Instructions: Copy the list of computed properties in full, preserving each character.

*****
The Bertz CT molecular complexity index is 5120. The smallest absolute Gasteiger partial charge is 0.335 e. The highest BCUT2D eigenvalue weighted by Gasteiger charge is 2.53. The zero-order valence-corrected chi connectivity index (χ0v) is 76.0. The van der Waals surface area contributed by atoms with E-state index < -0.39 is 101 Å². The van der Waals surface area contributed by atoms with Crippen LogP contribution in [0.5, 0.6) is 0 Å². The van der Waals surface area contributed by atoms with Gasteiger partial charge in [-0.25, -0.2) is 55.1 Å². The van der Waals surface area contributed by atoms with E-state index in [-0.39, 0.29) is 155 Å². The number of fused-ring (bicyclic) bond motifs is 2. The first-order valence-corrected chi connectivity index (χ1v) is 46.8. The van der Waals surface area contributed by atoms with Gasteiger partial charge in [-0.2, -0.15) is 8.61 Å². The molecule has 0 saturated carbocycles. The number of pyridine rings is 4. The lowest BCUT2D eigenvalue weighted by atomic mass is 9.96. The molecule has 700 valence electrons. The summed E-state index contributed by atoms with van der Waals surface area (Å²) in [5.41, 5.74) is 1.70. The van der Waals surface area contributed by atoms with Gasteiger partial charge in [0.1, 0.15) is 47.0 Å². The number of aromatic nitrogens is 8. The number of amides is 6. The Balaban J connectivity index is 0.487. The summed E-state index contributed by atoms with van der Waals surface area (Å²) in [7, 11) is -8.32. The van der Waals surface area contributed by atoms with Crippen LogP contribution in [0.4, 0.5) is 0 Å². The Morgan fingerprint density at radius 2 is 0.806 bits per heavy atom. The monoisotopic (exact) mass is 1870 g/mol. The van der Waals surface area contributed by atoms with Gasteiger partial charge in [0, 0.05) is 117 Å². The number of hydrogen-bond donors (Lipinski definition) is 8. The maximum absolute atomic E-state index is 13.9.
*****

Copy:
The Bertz CT molecular complexity index is 5120. The smallest absolute Gasteiger partial charge is 0.335 e. The highest BCUT2D eigenvalue weighted by Gasteiger charge is 2.53. The zero-order valence-corrected chi connectivity index (χ0v) is 76.0. The van der Waals surface area contributed by atoms with E-state index < -0.39 is 101 Å². The van der Waals surface area contributed by atoms with Crippen LogP contribution in [0.5, 0.6) is 0 Å². The van der Waals surface area contributed by atoms with Gasteiger partial charge in [-0.25, -0.2) is 55.1 Å². The van der Waals surface area contributed by atoms with E-state index in [-0.39, 0.29) is 155 Å². The number of fused-ring (bicyclic) bond motifs is 2. The first-order valence-corrected chi connectivity index (χ1v) is 46.8. The van der Waals surface area contributed by atoms with Gasteiger partial charge in [-0.2, -0.15) is 8.61 Å². The molecule has 0 saturated carbocycles. The number of pyridine rings is 4. The lowest BCUT2D eigenvalue weighted by atomic mass is 9.96. The molecule has 700 valence electrons. The summed E-state index contributed by atoms with van der Waals surface area (Å²) in [5.41, 5.74) is 1.70. The van der Waals surface area contributed by atoms with Gasteiger partial charge in [0.1, 0.15) is 47.0 Å². The number of aromatic nitrogens is 8. The number of amides is 6. The Balaban J connectivity index is 0.487. The summed E-state index contributed by atoms with van der Waals surface area (Å²) in [7, 11) is -8.32. The van der Waals surface area contributed by atoms with Crippen LogP contribution in [0.4, 0.5) is 0 Å². The Morgan fingerprint density at radius 2 is 0.806 bits per heavy atom. The monoisotopic (exact) mass is 1870 g/mol. The van der Waals surface area contributed by atoms with Gasteiger partial charge in [0, 0.05) is 117 Å². The number of hydrogen-bond donors (Lipinski definition) is 8. The maximum absolute atomic E-state index is 13.9.